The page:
Delivering Green: Three Case Studies in Low-Carbon Logistics
Supply chain sustainability projects are often sold on the argument that going green makes good business sense. Here are three case studies that offer clear, irrefutable evidence that sustainability and profitability can be compatible in the supply chain domain.
Logistics is a leading source of carbon. Nearly 6 percent of the greenhouse gases generated by humans come from the flow of products to consumers. Reducing these emissions takes more than setting goals; it requires clear, measurable initiatives that hit sustainability targets while delivering lower costs and higher service levels.
Sponsored by Environmental Defense Fund (EDF), MIT CTL worked alongside three US companies to help them quantify the carbon footprint of some of their logistics initiatives. The goal was to document the projects, and illustrate to other companies that it is possible to reduce cost and become more environmentally friendly. Here is a summary of each project.
Ocean Spray: Leveraging Distribution Network Redesign
In this case study we present two Ocean Spray initiatives – distribution network redesign and intermodal shift from road to rail – that in combination led to a 20% reduction in transportation CO2 emissions, while achieving comparable cost savings across the transportation network.
Ocean Spray, CSX (the rail operator), and fruit shipping companies partnered in order to enable Ocean Spray to ship more products intermodally from its New Jersey distribution center to the company’s Florida facility. Prior to the collaboration, these boxcars were returning empty to the Florida region. Shipments that shifted to intermodal generated 65% less emissions while saving over 40% of transportation costs.
Ocean Spray added new manufacturing and distribution capabilities in Florida to support the company’s growing customer base. To fully and effectively utilize these additions, Ocean Spray conducted a national network re-design project to determine which customers will receive product from the new location. Ocean Spray projected that over 17% of the total shipments will be served from the new facility.
Caterpillar: Light-Weighting and Inbound Consolidation
In this case study, we analyzed the inbound shipping operations of Caterpillar’s North American large mining truck facility to determine – based on weight, packaging, routing, and scheduling – opportunities to streamline shipping protocols, and thus reduce carbon emissions associated with the supply chain. When combined, the streamlined shipping and packaging efforts could reduce Caterpillar’s overall carbon emissions by 340-730 tonnes of CO2 per year.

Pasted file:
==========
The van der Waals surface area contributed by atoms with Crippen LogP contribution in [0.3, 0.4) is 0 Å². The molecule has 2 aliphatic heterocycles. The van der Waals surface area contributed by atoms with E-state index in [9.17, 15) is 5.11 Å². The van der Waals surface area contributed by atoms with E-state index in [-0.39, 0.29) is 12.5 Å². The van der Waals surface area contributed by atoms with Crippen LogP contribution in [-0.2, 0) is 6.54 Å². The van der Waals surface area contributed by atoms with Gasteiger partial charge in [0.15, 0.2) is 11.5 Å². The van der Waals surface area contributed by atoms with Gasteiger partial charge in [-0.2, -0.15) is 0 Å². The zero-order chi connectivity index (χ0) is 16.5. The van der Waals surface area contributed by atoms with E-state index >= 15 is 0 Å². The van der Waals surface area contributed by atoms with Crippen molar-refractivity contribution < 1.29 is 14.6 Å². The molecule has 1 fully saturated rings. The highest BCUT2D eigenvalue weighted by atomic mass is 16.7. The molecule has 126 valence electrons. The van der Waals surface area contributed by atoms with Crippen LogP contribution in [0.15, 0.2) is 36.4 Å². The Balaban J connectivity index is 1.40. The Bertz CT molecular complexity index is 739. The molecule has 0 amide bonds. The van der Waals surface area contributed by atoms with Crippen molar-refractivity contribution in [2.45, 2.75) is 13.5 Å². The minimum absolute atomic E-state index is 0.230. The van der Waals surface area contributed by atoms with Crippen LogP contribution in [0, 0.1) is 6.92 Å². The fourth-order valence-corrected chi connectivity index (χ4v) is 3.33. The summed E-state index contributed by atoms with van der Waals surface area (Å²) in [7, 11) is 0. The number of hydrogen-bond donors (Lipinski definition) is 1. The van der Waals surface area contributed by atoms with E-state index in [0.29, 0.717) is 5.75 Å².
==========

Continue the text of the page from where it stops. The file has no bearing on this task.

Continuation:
Caterpillar uses steel containers to transport parts, and the company has been working for the past four years to phase out these steel containers and replace them with plastic containers, which weigh considerably less.
To construct the very large vehicles used in the mining industry, parts are shipped from all over the globe for assembly at Caterpillar’s manufacturing facility in Decatur, Illinois. We analyzed historical shipment data to identify areas where shipments could be consolidated to save fuel and reduce vehicle CO2 emissions.
Boise: Leveraging Rail Direct Service
Boise Inc. has launched two initiatives to improve its logistics operations and environmental performance. The Carload Direct Initiative is shifting product transport to rail, and the Three-Tier Pallet Initiative is increasing railcar utilization. Both initiatives have resulted in a combined 62-72% reduction in the company’s CO2 emissions, as well as cost savings on those shipments.
Traditionally, manufacturers use trucks, or a mix of trucks and rail, to transport their products to customers. As trucks produce greater emissions than trains, a logical way to reduce emissions is to minimize the use of trucks and maximize the use of rail. Boise coordinated with its customers to promote rail transport so that product could be sent directly from the manufacturing plant to the customer’s warehouse. The transition from using a mix of truck and rail to exclusively rail eliminated more than 2,600 tons of C02; the equivalent of saving over 264,000 gallons of fuel consumed by road vehicles.
Prior to this project, railcars were loaded two pallets high, leaving a space from the top of the second pallet to the roof of the railcar, thus under-utilizing the full capacity of the railcar. Boise redesigned its pallets and loading structure by creating a half-pallet, which allowed the company to rethink pallet stacking and maximize shipping capacities for its loads. These redesigns maximized carloads by reducing the number of shipments required to deliver product. Using just 930 railcars in 2011 reduced the company’s C02 emissions by 190 tons, which is equal to the C02 emissions from 21,637 gallons of fuel consumed by road vehicles.
Results like these can persuade even the most skeptical executives that a greener supply chain delivers green.
This article was written by Dr. Edgar, Research Director, Carbon Efficient Supply Chains Research Project, MIT CTL, and co-founder of the LEAP consortium, [email protected] The case studies described in this post are available here.
The article was also published on the MIT Supply Chain blog.
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